I am a single parent to 3 kids, youngest is 10. The younger two both have special needs, mild enough to attend mainstream schools but fairly tricky to manage at times.
About 6 weeks ago I suddenly became a live in carer for my aunt, grandmother and great aunt, aged from 71 to 98. One has dementia, one is physically disabled, one is fairly independent but has some sensory loss and is terribly anxious.
There are also many pets. Luckily it’s a very large house.
I work a 4 day week as a teacher of children with special needs.
I want a day off so badly I could cry. Does that feeling wear off with time? There’s no prospect of it, at the moment I’m struggling to even get a few hours to go and clear out my old house to move our stuff here! I am giving notice on that house but cannot see how I am going to get everything done without collapsing with exhaustion! And the kids want their Xmas decorations up, which is absolutely fair enough but it feels like a massive demand right now…
Great aunt is in respite at the moment but will be home in 2 weeks with carers coming 4 times a day. This is very welcome (and removes all the running up and down to the nursing home) but she is wakeful through the night and I just can’t see how on earth I’m going to manage on even less sleep.
Keep your old house. Let us help you sort out the situation for you. It’s not fair on you or your kids to become a live in carer. There are many here who have done the same as you, and it’s RUINED their lives.
Hi Nac and welcome to the forum.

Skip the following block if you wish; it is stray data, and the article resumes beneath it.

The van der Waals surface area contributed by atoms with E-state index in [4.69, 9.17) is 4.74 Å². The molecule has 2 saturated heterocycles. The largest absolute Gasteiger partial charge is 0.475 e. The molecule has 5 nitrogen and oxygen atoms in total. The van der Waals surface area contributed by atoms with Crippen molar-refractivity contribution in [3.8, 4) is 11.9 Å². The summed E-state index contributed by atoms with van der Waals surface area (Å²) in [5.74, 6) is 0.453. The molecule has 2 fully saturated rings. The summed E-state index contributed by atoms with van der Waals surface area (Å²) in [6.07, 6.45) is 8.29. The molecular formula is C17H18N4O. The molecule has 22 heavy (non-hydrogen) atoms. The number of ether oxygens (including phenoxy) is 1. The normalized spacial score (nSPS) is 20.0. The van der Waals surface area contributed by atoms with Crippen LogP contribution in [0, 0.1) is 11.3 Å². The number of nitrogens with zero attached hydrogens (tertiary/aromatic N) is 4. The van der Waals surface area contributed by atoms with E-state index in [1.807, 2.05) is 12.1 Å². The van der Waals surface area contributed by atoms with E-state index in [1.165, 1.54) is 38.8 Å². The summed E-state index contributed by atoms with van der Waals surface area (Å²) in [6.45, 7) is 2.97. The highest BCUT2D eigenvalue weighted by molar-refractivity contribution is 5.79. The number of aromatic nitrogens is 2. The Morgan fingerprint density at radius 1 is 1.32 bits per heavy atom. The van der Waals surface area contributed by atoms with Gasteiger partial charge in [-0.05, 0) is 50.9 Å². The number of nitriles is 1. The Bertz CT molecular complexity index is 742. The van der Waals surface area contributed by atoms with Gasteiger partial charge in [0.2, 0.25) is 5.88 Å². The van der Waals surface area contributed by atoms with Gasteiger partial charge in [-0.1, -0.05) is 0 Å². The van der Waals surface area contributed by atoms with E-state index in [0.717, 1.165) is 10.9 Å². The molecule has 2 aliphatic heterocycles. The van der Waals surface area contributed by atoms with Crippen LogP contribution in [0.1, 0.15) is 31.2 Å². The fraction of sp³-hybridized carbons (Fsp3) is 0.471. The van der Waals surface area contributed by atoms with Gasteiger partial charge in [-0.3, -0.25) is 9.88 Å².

Nac, how did you get into this situation??
Surely 3 children as a single parent and a responsible job is enough to keep you busy.
Can’t your mum or dad care for your grandmother - that is usually the answer or outside carers?
Have the aunts got grown up children who could help?
You feel like crying after 6 weeks in this situation (which I completely understand) but I’m sorry to say that No, the feeling of despair does not go away, it will just get worse and worse and worse. Please don’t do this to yourself- it’s not fair to you and it’s not fair to your children.
As bowlingbun says - keep your old house.
Which of the other two is more capable? Kindly suggest to both of them that they have to help as well. Type up a list of tasks for them to do- five or six is enough, print out a copy and laminate it. To clarify, which family member is very vulnerable? Which relative could cope alone if the worst happened to you?
Your nuclear family comes first. Can you find paid for carers or not? Some carers do night shifts, this is a good idea for your relative with dementia. You need to be a mom first and foremost. I am a unpaid carer as well and I love having me time. I kind of regret becoming a unpaid carer for my little brother but I know that there was no other option. Have you requested a needs assessment yet for your other disabled relatives? It is a good idea just in case. Call their local council to start the process tomorrow morning.
Don’t sell your property either. Your children need a place to call their own seriously. Why sell if you don’t need to? Get your other relatives to assist. Additionally encourage the one with mobility issues to try to do things independently. Same goes for the one who has a sensory issue. Are they in a relationship? Do they have children? If so, ask them to support you. Do not panic and make a bad decision. It is not fair to you or your children at all. Take some time off from work and clear your head.
Go for walks or try talking to someone who understands you. Can you afford to see a counsellor or not?
There must be amount of monies to fund in the first instance and possible temporarily private carers. You need an emergency home meeting by SS. Tomorrow call the local SS adult services emergency helpline.